The Act introduced three important points:

1. Employees who meet accidents at work may sue their employer to obtain compensation. Under this law, it's also now possible to classify some accidents as criminal negligence. So the state can now make erring organisations subject to criminal proceedings.

2. Once a workplace accident occurs, the organisation needs to prove that reasonable care was taken to avoid the accident. The burden of proof is now up to the organisation, not the injured employee.

3. The law also allows the state to enter the company premises and inspect the workplace. If necessary, they can also serve notice once they see any dangerous work practices. An inspector will often discuss the working conditions with the health and safety officer. If both can't agree on a compromise, the inspector may serve an improvement or prohibition notice.

As a result of this law, it's now common for organisations to have their own health and safety officer, manager, or engineer. If you're interested in a new position in health and safety or are thinking about embarking on a career in this sector, contact the team at Principal People for advice.

How to promote a healthy and safe working environment

Health and safety officers will need to: ● Keep the workplace as safe and healthy as possible

● Keep dust, smoke, fumes and noise to a minimum

● Implement safety work protocols and ensure that staff follow them

● Check if the machinery and equipment are compliant to safety standards

● Ensure that employees have been properly trained to use equipment

● Ensure that materials are stored according to company regulations

● Create or enforce a health and safety policy, which all employees should know and follow

● Check that protective clothing is issued to employees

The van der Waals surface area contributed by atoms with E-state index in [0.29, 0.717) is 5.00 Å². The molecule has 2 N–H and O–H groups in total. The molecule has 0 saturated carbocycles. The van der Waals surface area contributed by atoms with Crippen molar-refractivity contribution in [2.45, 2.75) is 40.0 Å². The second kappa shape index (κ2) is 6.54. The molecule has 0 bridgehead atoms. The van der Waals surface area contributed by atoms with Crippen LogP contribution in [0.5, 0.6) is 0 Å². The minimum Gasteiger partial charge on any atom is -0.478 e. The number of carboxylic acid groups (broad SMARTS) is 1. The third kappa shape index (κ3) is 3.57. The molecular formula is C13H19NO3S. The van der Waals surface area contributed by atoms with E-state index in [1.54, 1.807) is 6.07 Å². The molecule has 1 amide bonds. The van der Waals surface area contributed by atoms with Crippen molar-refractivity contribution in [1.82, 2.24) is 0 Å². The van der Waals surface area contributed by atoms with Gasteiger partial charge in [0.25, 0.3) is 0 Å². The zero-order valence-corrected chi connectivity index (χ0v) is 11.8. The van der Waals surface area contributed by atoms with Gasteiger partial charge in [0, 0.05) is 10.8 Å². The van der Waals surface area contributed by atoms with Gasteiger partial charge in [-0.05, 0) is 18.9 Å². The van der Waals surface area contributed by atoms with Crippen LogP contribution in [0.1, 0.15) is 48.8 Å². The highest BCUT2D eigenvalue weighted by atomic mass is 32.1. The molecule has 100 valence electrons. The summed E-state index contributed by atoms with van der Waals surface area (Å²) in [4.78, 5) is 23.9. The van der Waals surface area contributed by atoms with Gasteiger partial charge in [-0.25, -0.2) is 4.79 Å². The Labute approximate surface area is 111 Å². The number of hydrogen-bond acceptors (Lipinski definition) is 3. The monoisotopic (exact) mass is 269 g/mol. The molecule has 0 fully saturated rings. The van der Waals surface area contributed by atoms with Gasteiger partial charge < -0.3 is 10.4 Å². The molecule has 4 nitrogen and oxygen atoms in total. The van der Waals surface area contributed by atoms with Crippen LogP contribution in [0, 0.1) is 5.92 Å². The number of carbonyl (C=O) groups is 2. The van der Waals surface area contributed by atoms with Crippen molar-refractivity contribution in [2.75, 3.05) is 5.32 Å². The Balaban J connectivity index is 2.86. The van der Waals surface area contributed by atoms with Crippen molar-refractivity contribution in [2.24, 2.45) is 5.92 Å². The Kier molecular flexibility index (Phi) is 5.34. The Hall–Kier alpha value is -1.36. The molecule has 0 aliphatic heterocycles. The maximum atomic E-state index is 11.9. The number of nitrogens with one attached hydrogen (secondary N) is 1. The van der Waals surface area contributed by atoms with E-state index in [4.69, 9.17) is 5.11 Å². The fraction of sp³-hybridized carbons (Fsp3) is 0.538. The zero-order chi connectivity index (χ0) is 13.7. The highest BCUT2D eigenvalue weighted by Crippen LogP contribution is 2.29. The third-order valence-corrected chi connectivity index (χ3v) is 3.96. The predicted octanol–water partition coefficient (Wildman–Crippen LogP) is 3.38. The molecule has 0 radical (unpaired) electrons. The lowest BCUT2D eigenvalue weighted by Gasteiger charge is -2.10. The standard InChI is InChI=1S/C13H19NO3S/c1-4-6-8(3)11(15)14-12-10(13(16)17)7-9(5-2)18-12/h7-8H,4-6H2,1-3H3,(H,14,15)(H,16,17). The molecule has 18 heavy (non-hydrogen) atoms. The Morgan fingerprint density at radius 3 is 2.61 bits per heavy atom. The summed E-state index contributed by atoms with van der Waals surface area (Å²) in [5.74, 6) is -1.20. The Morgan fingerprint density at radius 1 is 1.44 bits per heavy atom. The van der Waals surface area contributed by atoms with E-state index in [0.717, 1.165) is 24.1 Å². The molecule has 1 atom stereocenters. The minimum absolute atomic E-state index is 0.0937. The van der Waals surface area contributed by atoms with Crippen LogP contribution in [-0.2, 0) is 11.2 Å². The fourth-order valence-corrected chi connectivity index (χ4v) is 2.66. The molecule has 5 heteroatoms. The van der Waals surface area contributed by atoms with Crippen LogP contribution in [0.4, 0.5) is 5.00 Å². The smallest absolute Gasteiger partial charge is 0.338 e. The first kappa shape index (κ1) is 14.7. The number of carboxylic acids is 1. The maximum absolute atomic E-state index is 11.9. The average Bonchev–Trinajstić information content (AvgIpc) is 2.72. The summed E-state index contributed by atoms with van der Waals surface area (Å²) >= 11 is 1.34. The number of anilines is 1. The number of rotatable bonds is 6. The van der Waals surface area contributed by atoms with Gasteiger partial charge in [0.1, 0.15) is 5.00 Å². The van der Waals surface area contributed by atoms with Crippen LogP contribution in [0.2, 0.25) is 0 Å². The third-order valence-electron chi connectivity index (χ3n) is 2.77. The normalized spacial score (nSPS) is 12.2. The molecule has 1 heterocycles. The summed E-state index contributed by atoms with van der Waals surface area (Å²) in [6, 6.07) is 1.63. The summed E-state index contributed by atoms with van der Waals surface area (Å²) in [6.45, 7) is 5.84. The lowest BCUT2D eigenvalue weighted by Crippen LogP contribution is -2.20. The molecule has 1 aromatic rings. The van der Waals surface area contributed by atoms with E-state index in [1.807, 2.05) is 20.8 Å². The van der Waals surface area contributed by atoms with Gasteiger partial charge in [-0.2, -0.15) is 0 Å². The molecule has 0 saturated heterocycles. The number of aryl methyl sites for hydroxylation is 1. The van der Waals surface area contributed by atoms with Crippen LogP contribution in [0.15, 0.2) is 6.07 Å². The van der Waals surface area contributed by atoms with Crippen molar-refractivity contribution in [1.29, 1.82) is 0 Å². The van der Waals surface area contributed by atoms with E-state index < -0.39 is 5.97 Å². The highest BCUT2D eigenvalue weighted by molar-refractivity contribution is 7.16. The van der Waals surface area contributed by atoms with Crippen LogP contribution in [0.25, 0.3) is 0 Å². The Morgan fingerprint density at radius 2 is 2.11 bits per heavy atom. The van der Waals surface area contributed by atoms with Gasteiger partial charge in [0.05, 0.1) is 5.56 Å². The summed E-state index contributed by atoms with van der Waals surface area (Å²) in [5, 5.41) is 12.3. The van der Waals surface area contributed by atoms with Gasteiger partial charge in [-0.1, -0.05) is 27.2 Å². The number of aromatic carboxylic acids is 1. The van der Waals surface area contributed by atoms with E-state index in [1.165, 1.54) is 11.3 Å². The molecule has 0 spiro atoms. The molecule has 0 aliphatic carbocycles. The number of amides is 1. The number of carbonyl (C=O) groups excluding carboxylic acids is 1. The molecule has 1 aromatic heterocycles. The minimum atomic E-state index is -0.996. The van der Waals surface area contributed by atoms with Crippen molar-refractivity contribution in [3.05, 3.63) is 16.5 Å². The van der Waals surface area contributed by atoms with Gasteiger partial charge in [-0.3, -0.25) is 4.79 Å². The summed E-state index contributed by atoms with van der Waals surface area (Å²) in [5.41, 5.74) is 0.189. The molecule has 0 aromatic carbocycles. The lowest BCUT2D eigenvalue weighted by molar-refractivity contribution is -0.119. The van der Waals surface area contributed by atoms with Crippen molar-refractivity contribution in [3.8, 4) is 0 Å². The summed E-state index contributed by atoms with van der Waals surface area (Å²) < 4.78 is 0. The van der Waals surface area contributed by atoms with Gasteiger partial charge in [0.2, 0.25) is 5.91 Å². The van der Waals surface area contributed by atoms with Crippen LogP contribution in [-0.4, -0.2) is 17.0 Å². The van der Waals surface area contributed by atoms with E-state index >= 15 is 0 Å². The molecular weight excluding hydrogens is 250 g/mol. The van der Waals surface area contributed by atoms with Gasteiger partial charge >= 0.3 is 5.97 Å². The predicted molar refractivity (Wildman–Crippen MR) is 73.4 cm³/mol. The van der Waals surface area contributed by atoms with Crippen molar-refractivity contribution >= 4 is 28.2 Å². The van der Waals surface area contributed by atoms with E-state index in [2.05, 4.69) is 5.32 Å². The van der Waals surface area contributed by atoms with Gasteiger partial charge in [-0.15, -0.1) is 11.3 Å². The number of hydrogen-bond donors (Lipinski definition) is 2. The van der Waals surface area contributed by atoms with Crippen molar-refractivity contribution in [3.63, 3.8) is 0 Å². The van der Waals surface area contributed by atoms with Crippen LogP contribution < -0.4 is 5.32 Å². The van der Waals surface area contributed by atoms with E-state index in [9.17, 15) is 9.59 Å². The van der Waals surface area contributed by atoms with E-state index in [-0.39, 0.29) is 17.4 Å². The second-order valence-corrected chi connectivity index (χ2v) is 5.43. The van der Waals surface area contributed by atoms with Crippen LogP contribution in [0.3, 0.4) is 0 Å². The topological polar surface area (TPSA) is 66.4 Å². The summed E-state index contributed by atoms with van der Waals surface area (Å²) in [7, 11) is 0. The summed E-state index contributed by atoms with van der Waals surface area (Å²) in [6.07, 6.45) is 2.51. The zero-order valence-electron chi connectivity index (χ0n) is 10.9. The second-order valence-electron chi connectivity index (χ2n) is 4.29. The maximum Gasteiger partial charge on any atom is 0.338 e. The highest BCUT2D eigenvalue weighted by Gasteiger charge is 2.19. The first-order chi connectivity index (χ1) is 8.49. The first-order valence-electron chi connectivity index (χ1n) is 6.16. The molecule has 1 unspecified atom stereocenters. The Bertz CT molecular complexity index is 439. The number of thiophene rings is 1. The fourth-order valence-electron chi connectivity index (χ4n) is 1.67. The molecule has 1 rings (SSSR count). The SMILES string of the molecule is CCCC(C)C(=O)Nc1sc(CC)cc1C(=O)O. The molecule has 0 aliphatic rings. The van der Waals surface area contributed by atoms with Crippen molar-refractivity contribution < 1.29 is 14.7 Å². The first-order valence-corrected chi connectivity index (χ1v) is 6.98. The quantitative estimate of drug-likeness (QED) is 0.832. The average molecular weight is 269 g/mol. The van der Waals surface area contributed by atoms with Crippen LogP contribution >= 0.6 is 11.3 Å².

● Eliminate any potential health risks from the workplace, like smoking or unnecessary stress

● Make sure that the workplace has first aid stations

● Consult with safety representatives appointed by recognised trade unions

Employees' responsibilities

Likewise, employees also have the responsibilities of:

● Taking reasonable care of their health and safety including safeguarding their co-workers and visitors

● Co-operating with the company regarding the use of protective clothing

● Not interfering with health and safety equipment provided for the staff (eg, first aid boxes or fire extinguishers)


It's in the best interests of an organisation to keep their working environment healthy and safe. By doing so it can save on costs due to absenteeism and sickness and injury and avoid legal costs. In addition, projecting a positive view of health and safety and taking an active lead will be attractive to new clients and employees. That's great for increasing sales, of course. So, rather than view health and safety as a tick-boxing exercise, every organisation can gain positives from it.

Author bio: Simon Bliss is the Managing Director of Principal People, a recruitment consultancy specialising in Health, Safety, and Environment. He's also the COO of the Juhler Group of Companies, which operates in 40 locations across Europe and Asia.